Furry fans who have long been debating whether Cthulhu, Shub-Niggurath, Nyarlarathotep, and the other often-squiddly “indescribable horrors” of author H.P. Lovecraft’s dark imagination count as “furry”, will find their arguments heating up in October when the animated feature Howard Lovecraft and the Frozen Kingdom is released in Canada.
Howard Lovecraft and the Frozen Kingdom, written, directed and produced by Sean Patrick O’Reilly and currently in production by Arcana Studios, to be distributed by The Shout! Factory (a company known more for its DVD releases than for theatrical distribution), is adapting the movie from the popular comic book written by Bruce Brown and illustrated by Renzo Podesta. It was reprinted as a 96-page trade paperback by Arcana in February 2010 that is still in print.
This article by Amid Amidi on the Cartoon Brew website about the coming anthro animal feature Get Squirrely says it all, or at least enough for us. The Canadian CGI animation looks horribly unfurry for the squirrels and bats, but okay for the frogs and snakes.The whole cast appears to be talking critters: bats, birds, hedgehogs, flying squirrels, regular squirrels – he may not have fur, but he’s a natty dresser – and more fart and poop jokes than you could wish for.
What is there to say about the Ratchet & Clank movie that this Cartoon Brew announcement doesn’t say? So Ratchet is a lombax –that’s news to those of us who haven’t played the video game. It’s nice to see the return of the Rainmaker animation studio in Vancouver.
“[V]iewers over the age of 10 clearly aren’t the target audience for Ratchet & Clank” – maybe, but it still looks like fun to this 74-year-old. I guess we’ll wait until next April 29 to see.
Bow to the almighty Death Star, you pitiful citizens of Alderaan! You are at the mercy of Mouse Vader!
That's how it feels lately, with the Walt Disney Company going on a shopping spree. They picked up Marvel Entertainment (Guardians of the Galaxy, The Avengers, X-Men, Fantastic Four, Spider-Man, The Incredible Hulk) back in 2009, then Lucasfilm (Star Wars) in 2012, and almost bought Hasbro in 2013. Now they have signed a deal with Canadian broadcaster Corus Entertainment (Corus Ent) to bring The Disney Channel to Canada in 2017.
While this means most of the Disney Channel programs that currently air on Family will move there (and that Disney XD Canada and Disney Jr. Canada [English and French] will be re-named Family XTRM and Family Junior, respectively), Canadian furries and cartoon fans can only hope they'll get a maple leaf version of the late Toon Disney and air The Disney Afternoon programs, though they have gotten lucky with Nickelodeon Canada airing a long retro block of Nicktoons in the afternoon, so anything is possible!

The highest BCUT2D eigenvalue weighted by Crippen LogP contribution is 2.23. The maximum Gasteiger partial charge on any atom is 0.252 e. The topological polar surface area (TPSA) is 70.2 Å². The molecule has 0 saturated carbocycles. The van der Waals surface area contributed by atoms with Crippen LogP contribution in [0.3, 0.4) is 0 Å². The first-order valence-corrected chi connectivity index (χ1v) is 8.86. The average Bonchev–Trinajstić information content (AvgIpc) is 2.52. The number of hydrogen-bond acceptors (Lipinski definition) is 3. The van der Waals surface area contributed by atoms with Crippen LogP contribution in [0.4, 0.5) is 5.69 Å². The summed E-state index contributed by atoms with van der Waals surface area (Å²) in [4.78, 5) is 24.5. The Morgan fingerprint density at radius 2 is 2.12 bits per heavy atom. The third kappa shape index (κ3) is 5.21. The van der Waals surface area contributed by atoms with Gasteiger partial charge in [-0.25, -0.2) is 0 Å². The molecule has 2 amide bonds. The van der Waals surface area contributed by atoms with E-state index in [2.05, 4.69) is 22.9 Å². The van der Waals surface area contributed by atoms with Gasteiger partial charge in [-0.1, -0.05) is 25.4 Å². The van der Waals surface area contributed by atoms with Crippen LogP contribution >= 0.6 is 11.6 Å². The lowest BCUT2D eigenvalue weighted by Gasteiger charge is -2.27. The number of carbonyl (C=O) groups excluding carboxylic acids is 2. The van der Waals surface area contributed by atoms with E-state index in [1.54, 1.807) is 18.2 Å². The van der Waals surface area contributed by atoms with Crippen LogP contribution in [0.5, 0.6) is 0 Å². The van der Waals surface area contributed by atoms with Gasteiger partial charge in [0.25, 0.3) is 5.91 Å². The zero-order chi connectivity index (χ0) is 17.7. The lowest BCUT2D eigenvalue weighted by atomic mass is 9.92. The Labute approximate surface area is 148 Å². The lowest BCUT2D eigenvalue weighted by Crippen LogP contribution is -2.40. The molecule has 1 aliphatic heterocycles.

An Ode to Saturday Mornings Past, by JessKat
I'm not quite sure how to explain this… especially to younger viewers who grew up in the 500-channel universe of cable television and satellite services and Netflix streaming… but for those of us old enough (or geeky enough) to watch cartoons over-the-air with a rabbit-ears antenna, Saturday mornings and weekday afternoons after school were the only times when animation fans could watch their favourite shows… especially where cable channels such as Nickelodeon, Cartoon Network, YTV or Toon Disney weren't available.
September 28, 2014 was the day the animation died - ending a long and painful decline on broadcast television in the United States, with The CW (the newest broadcast network) being the final holdout… the last man standing, as it were. This was the final Saturday morning with cartoons in America.
From here on out, animation fans in the United States will have to follow the path their Canadian counterparts took in 2001 to get their animation fix: a cable television or satellite subscription. If there is any consolation, it is that the ecosystem of Saturday morning cartoons seems healthier in Australia and Mexico.
To understand how we got to this point, we'll need to review the chain of events leading to the demise of animation on over-the-air television.
What The Fur has finally announced the dates and venue for their 2014 event. After some speculation about what was happening to the Canadian event, the release of information comes just before Christmas. The convention will be held in Montreal, Quebec from the 23rd to the 25th of May, 2014, and will be taking place at the Sheraton Montreal Airport.
Camp Feral! was the last group to eat in the Main Lodge, a rustic building erected in 1934 that has been the focal point of the camp site since its founding. In 2012, Feral! was last to use the Rec Hall stage before it was torn down to make way for a floor hockey space.